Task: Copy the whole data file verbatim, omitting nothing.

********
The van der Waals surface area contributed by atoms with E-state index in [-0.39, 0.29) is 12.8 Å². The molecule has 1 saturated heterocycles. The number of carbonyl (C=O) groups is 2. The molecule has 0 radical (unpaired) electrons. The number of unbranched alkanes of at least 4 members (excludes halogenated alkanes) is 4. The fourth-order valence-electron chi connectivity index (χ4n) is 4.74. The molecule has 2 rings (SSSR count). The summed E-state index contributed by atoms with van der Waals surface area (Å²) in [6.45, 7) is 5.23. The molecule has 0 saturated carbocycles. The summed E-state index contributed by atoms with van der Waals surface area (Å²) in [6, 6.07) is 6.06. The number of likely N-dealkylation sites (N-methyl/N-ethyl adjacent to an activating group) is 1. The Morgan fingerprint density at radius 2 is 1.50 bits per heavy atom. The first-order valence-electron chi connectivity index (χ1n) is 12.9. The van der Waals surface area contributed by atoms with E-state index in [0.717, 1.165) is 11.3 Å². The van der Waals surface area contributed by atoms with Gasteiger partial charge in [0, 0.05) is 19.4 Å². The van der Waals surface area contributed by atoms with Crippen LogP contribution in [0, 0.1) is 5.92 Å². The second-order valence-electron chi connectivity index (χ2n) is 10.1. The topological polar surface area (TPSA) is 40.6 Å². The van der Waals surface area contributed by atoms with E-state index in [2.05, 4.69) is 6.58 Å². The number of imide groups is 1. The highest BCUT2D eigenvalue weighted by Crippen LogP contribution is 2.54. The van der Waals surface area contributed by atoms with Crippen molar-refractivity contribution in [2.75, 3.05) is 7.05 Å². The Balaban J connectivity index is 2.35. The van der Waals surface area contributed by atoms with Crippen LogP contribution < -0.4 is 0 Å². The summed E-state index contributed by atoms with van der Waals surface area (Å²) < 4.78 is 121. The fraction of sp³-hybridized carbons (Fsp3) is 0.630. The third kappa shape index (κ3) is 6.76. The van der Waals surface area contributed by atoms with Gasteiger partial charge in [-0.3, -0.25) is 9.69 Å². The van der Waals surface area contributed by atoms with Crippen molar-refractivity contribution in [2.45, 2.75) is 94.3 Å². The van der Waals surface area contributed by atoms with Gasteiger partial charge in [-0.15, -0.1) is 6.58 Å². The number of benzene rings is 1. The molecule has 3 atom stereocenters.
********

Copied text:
The van der Waals surface area contributed by atoms with E-state index in [-0.39, 0.29) is 12.8 Å². The molecule has 1 saturated heterocycles. The number of carbonyl (C=O) groups is 2. The molecule has 0 radical (unpaired) electrons. The number of unbranched alkanes of at least 4 members (excludes halogenated alkanes) is 4. The fourth-order valence-electron chi connectivity index (χ4n) is 4.74. The molecule has 2 rings (SSSR count). The summed E-state index contributed by atoms with van der Waals surface area (Å²) in [6.45, 7) is 5.23. The molecule has 0 saturated carbocycles. The summed E-state index contributed by atoms with van der Waals surface area (Å²) in [6, 6.07) is 6.06. The number of likely N-dealkylation sites (N-methyl/N-ethyl adjacent to an activating group) is 1. The Morgan fingerprint density at radius 2 is 1.50 bits per heavy atom. The first-order valence-electron chi connectivity index (χ1n) is 12.9. The van der Waals surface area contributed by atoms with E-state index in [0.717, 1.165) is 11.3 Å². The van der Waals surface area contributed by atoms with Gasteiger partial charge in [0, 0.05) is 19.4 Å². The van der Waals surface area contributed by atoms with Crippen LogP contribution in [0, 0.1) is 5.92 Å². The second-order valence-electron chi connectivity index (χ2n) is 10.1. The topological polar surface area (TPSA) is 40.6 Å². The van der Waals surface area contributed by atoms with E-state index in [2.05, 4.69) is 6.58 Å². The number of imide groups is 1. The highest BCUT2D eigenvalue weighted by Crippen LogP contribution is 2.54. The van der Waals surface area contributed by atoms with Crippen molar-refractivity contribution in [2.75, 3.05) is 7.05 Å². The Balaban J connectivity index is 2.35. The van der Waals surface area contributed by atoms with Crippen LogP contribution < -0.4 is 0 Å². The summed E-state index contributed by atoms with van der Waals surface area (Å²) < 4.78 is 121. The fraction of sp³-hybridized carbons (Fsp3) is 0.630. The third kappa shape index (κ3) is 6.76. The van der Waals surface area contributed by atoms with Gasteiger partial charge in [-0.3, -0.25) is 9.69 Å². The van der Waals surface area contributed by atoms with Crippen molar-refractivity contribution in [2.45, 2.75) is 94.3 Å². The van der Waals surface area contributed by atoms with Gasteiger partial charge in [-0.15, -0.1) is 6.58 Å². The number of benzene rings is 1. The molecule has 3 atom stereocenters.